img_1443

Wandering around to the front garden, the ‘tete-a-tete Narcissus are developing into a wonderful, welcoming display.  This is just one clump of three underneath my lounge window.

Finally, the snowdrops around the lilac in the front are now in their prime. The grass is courtesy of the bird seed from the feeders hanging in the tree, an issue I’ve not had trouble with before.  I have no idea of the variety, and assume they are just the common-or-garden type.  Nevertheless they are a wonderful bringer of spring delights.

Garden, Garden blogging

Gardening Teaches Patience

I am feeling a bit embarrassed about the state of my garden at the moment.  In my defence it has been either too wet or/and I have been too tired to get out there and do some badly needed house  garden work.   The back garden has no sun during the winter months and with the amount of rain we have had, for what feels like months on end, it is not getting the chance to dry out.  Also despite adding plenty of ‘goodness’ over the years I have worked on it, the heavy clay soil makes draining an almost impossible job.   I squelched out there this afternoon after my hospital treatment because it was sunny and I thought I should make an inspection – probably not a good idea, but it’s given me something to blog about. 

 
I have posted a similar photo of the north facing border recently, and apologise for doing it again.  The rain has flattened the soil and where it has flooded, due to the water not draining, the lawn edging has broken down.  I have spiked the soil with a fork on several occasions to no avail.

  
The above photo shows more clearly what the flowerbed has turned into, the fresh greenery at the base of the wall is crocosmia (montbretia) which continues to spread and grow despite where it is planted!  You can just see the achemilla mollis coming through again.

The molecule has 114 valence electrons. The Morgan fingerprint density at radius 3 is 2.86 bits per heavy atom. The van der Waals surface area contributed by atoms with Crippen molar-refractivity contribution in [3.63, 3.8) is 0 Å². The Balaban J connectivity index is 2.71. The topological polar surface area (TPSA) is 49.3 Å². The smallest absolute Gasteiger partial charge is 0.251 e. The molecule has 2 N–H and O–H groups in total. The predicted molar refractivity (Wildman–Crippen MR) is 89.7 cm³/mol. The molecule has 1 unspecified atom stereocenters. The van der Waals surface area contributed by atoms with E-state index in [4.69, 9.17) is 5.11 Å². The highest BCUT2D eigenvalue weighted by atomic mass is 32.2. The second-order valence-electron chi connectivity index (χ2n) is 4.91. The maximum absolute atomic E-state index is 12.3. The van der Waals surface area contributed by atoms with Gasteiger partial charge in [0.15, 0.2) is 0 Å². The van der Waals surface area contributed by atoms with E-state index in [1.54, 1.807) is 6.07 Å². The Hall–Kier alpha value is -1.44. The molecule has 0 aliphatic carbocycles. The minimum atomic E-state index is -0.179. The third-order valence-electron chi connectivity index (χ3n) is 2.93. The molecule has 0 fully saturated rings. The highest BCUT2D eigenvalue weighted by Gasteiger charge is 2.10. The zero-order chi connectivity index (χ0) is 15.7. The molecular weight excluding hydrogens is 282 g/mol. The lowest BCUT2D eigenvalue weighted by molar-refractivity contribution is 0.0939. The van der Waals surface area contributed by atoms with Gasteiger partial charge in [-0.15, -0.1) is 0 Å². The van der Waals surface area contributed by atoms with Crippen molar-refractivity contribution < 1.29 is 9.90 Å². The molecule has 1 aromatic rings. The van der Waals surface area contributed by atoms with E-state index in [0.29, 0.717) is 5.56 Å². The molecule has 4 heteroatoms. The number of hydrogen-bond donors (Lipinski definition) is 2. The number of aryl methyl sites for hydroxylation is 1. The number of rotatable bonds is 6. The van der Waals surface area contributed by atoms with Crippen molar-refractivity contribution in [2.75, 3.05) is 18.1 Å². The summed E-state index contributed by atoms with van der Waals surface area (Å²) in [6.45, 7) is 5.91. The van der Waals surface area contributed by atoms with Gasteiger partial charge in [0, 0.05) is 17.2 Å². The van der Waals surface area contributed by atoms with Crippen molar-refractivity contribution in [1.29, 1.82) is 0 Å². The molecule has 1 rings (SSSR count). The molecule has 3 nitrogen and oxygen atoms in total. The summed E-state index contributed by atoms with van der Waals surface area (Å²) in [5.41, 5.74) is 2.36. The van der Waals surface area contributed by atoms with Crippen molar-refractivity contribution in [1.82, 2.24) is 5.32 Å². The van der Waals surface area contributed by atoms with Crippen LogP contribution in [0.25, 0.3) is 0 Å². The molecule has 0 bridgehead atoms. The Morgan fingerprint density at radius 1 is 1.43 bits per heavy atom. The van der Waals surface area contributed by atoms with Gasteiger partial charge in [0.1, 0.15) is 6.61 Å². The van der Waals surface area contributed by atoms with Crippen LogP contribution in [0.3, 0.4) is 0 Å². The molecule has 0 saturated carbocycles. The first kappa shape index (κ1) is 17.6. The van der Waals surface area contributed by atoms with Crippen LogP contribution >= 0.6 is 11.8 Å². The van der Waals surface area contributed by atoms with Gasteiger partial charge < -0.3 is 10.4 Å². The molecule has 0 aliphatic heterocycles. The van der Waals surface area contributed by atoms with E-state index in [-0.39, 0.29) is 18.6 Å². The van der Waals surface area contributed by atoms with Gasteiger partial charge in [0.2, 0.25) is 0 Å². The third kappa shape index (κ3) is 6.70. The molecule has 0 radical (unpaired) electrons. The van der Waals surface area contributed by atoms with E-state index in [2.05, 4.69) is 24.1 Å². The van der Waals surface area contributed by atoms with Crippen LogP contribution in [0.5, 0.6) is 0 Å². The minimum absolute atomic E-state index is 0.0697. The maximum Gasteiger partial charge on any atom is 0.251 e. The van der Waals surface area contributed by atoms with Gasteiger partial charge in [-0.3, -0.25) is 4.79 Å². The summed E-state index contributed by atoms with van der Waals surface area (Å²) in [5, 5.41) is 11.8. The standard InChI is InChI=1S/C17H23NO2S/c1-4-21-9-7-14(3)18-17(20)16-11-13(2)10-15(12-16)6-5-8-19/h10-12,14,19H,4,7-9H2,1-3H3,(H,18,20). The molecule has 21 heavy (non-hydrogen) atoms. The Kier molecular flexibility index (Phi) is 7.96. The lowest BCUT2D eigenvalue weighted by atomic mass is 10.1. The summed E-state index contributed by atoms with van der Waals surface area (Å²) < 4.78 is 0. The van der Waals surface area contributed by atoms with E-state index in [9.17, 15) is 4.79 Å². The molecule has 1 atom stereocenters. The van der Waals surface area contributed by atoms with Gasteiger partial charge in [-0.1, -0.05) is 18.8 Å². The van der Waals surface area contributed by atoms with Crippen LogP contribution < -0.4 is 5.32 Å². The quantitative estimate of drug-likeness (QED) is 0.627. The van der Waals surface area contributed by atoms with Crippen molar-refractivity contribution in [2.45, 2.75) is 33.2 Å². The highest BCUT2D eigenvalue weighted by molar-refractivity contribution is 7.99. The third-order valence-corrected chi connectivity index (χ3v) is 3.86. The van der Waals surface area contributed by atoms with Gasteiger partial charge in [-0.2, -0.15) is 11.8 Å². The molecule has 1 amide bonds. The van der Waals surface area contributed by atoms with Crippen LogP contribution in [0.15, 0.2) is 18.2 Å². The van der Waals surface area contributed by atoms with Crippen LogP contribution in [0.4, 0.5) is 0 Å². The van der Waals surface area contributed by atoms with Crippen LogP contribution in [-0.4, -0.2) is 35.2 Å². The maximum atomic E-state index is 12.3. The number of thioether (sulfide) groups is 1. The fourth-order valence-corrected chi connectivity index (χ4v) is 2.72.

It is not just this bed that has had its boundary between soil and lawn flattened, the bed at the bottom of the garden has the same problem and it’s becoming difficult to see where the border ends and the lawn begins.

  
 

  
You can see that I have tried to dig over some of the panned soil and edge the lawn.  The trouble with this is there are a lot of spring bulbs and the last thing I want to do is damage them.   It’s all a bit of a mess as I said earlier, the grass is growing but it’s far too wet to mow and clumps of grass are beginning to spread into the flowerbed, so there is a lot of work to do.   

The sticks are my effort to prevent the local cats from pooing and digging up the bulbs,  it works to a point, they now poo on the lawn instead!  It’s good to see the agapanthus growing along with the aqualigia, all signs of Spring not being too far away.  What worries me most is that we haven’t yet had a really hard frost or a very cold winter spell.   The damp and lack of frost is aiding and abetting slug and snail eggs hidden beneath the soil, so I could be suffering a bumper crop of these beasties with their voracious appetites.   We need a really good frost so I can turn over the soil and kill off as many eggs as possible.

   
 My spring bulb pots are on the side south facing patio, strategically placed so I can see them from the kitchen window.  The tulips are beginning to poke their way through.  I have spoken to them and tried to explain it is still a little too early but they are taking no notice of me!  The narcissi are looking as though they will be flowering in the next week or two. 

There is so much to do and I really should be thinking about pulling up dead stems etc, I usually leave them as protection for new growth.  However, it just looks untidy now and it’s frustrating me.  I am hoping that we have a good weekend soon and I can get out there and make a difference.   At the moment with going to and fro the hospital every day I don’t have time in the morning and am tired when I get home.   

It all comes good in the end though, as experience has taught me, so patience is the essence here, which is what gardening is all about.